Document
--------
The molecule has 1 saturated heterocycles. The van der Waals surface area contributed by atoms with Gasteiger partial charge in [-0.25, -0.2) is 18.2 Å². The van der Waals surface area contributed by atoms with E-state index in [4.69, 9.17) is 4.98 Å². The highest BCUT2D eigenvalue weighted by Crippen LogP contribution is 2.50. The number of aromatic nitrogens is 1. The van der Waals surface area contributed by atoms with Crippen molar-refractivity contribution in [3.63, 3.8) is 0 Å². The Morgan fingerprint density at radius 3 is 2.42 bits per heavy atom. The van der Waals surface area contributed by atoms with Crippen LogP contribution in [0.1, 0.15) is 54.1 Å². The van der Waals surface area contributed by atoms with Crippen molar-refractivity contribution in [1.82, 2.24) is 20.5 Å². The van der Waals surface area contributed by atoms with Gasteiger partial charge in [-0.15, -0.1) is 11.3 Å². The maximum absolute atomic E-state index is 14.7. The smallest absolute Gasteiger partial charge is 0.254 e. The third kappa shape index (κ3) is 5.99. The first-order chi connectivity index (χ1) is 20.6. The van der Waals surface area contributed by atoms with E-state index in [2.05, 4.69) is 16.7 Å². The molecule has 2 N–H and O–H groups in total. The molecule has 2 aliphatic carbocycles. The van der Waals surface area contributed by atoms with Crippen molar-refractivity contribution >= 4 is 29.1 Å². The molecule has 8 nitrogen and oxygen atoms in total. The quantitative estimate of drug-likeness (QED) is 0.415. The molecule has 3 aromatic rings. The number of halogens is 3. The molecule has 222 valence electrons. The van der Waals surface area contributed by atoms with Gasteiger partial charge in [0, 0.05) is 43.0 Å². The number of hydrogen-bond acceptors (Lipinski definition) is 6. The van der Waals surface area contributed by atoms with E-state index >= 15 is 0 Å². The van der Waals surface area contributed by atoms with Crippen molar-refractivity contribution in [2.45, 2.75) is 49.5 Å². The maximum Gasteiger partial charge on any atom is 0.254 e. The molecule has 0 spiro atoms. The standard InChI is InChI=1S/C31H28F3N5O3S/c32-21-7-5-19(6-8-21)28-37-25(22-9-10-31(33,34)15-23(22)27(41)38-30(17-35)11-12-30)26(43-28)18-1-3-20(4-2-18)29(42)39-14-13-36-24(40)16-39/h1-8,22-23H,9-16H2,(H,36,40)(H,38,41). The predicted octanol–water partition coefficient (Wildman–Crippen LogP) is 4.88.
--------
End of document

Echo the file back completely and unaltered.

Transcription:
The molecule has 1 saturated heterocycles. The van der Waals surface area contributed by atoms with Gasteiger partial charge in [-0.25, -0.2) is 18.2 Å². The van der Waals surface area contributed by atoms with E-state index in [4.69, 9.17) is 4.98 Å². The highest BCUT2D eigenvalue weighted by Crippen LogP contribution is 2.50. The number of aromatic nitrogens is 1. The van der Waals surface area contributed by atoms with Crippen molar-refractivity contribution in [3.63, 3.8) is 0 Å². The Morgan fingerprint density at radius 3 is 2.42 bits per heavy atom. The van der Waals surface area contributed by atoms with Crippen LogP contribution in [0.1, 0.15) is 54.1 Å². The van der Waals surface area contributed by atoms with Crippen molar-refractivity contribution in [1.82, 2.24) is 20.5 Å². The van der Waals surface area contributed by atoms with Gasteiger partial charge in [-0.15, -0.1) is 11.3 Å². The maximum absolute atomic E-state index is 14.7. The smallest absolute Gasteiger partial charge is 0.254 e. The third kappa shape index (κ3) is 5.99. The first-order chi connectivity index (χ1) is 20.6. The van der Waals surface area contributed by atoms with E-state index in [2.05, 4.69) is 16.7 Å². The molecule has 2 N–H and O–H groups in total. The molecule has 2 aliphatic carbocycles. The van der Waals surface area contributed by atoms with Crippen molar-refractivity contribution >= 4 is 29.1 Å². The molecule has 8 nitrogen and oxygen atoms in total. The quantitative estimate of drug-likeness (QED) is 0.415. The molecule has 3 aromatic rings. The number of halogens is 3. The molecule has 222 valence electrons. The van der Waals surface area contributed by atoms with Gasteiger partial charge in [0, 0.05) is 43.0 Å². The number of hydrogen-bond acceptors (Lipinski definition) is 6. The van der Waals surface area contributed by atoms with E-state index >= 15 is 0 Å². The van der Waals surface area contributed by atoms with Crippen molar-refractivity contribution in [2.45, 2.75) is 49.5 Å². The maximum Gasteiger partial charge on any atom is 0.254 e. The molecule has 0 spiro atoms. The standard InChI is InChI=1S/C31H28F3N5O3S/c32-21-7-5-19(6-8-21)28-37-25(22-9-10-31(33,34)15-23(22)27(41)38-30(17-35)11-12-30)26(43-28)18-1-3-20(4-2-18)29(42)39-14-13-36-24(40)16-39/h1-8,22-23H,9-16H2,(H,36,40)(H,38,41). The predicted octanol–water partition coefficient (Wildman–Crippen LogP) is 4.88.